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…we see or read wonderful articles from fellow momprenuers and bloggers that inspire our own experiences and thoughts.
I definitely had a “ooohhhhh…ahhhhhh” moment when I read a recent issue of Laurie Turk’s Tip Junkie about Creating Kids Book Nooks.
Don’t you just want to crawl inside with a book?
It also made me remember an article I did for the wonderful Rhythm Of The Home on-line magazine years ago involving a conversation with my Dad and the creation of our own “reading places.”
It was the Spring of 2006 and I was concerned that, in this avid-reading-family, we were blessed with a 6-year-old boy who had little interest in books. Perplexed, I called my Dad.
“Well” he said, “This isn’t an unusual problem. We’ve seen it quite a few times in our own family. Is what you need is a reading place.”
“A reading place?” I said.
“Yeah, there’s always one in every generation in our family who has a hard time reading. The only solution I can see is to build a reading place. A reading place calls the story forward and places it into the hands of the story reader. Afterwards you place it in the Book of Books as a testament to the time shared with a story. It works every time.”
“Ok dad, first I want to know who was the one in your generation who couldn’t read?
“Me” he said.
“And who is the one in my generation?”
“That would be the one I’m speaking with”. He said with much sarcasm.
In utter disbelief I said, “Me? As in me who has 4 books going at the same time?”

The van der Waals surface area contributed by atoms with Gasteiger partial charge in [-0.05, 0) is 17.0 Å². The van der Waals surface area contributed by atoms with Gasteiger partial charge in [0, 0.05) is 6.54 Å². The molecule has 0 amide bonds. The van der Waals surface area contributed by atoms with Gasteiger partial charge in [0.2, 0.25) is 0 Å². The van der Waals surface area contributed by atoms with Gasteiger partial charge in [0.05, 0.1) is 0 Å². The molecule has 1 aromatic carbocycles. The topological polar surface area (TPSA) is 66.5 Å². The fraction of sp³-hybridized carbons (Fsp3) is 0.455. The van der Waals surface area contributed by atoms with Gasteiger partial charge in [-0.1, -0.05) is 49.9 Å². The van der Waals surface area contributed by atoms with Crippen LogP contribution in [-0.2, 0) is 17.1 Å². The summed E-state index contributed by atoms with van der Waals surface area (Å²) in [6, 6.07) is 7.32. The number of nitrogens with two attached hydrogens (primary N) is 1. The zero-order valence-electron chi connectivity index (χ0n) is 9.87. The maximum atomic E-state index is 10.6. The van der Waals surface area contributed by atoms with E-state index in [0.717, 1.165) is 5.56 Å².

“Yes, that you! All of us are the youngest in our families. Why read, when one is completely surrounded by character and voice evoked storytellers? It’s time our little guy called up his own stories.”
Thinking back I remembered the barrel tunnel where I would sit and read out loud for hours. Next was the shelf my father put at the back of my closet. I always thought it was for my shoes. I read all of the Laura Ingalls Wilder books on that shelf with my flashlight in hand. Another favorite place was to make a huge fabric nest made out of fabric scraps in my mother’s studio.
So I had to ask, “Dad, where was your reading place?”
“There was an old fishing boat pulled up in the yard and laid on its side. There, I would sit and read. If the weather turned bad I had a canvas flap that I would pull down so I wouldn’t have to leave. In the winter I sat under the stairs.”
So with that we were off to build a few reading places of our very own.
How to build a reading place:
(Excerpt from the Spring 2010 Rhythm of the Home article)
“To call a story forward is a special thing indeed. In your story place you will want a sense of coziness and a place to curl up with a book or two.”
A standing foundation such as a table, end table, chairs, bunk beds, closet spaces, unused boats or bathtubs, a tree house or other pre-built fort.
Blankets and/or sheets
Pillows big and small
Cardboard boxes if building a box structure. Home Depot has big refrigerator boxes for free.
Long sticks if you are building a stick fort.
Connecting materials such as: duct tape, clamps, clips, and string.
There aren’t any rules on how to build your reading place. It can be permanent or moveable or a little of both. The important thing is that the readers of the family feel it is their place to go and delve into the pages of a book.
Once the reading place is built it is now time for the Reading Place Ceremony. For earlier or new readers, it’s always best to have at least one reader with them. As they become better readers, more and more time will be spent on their own.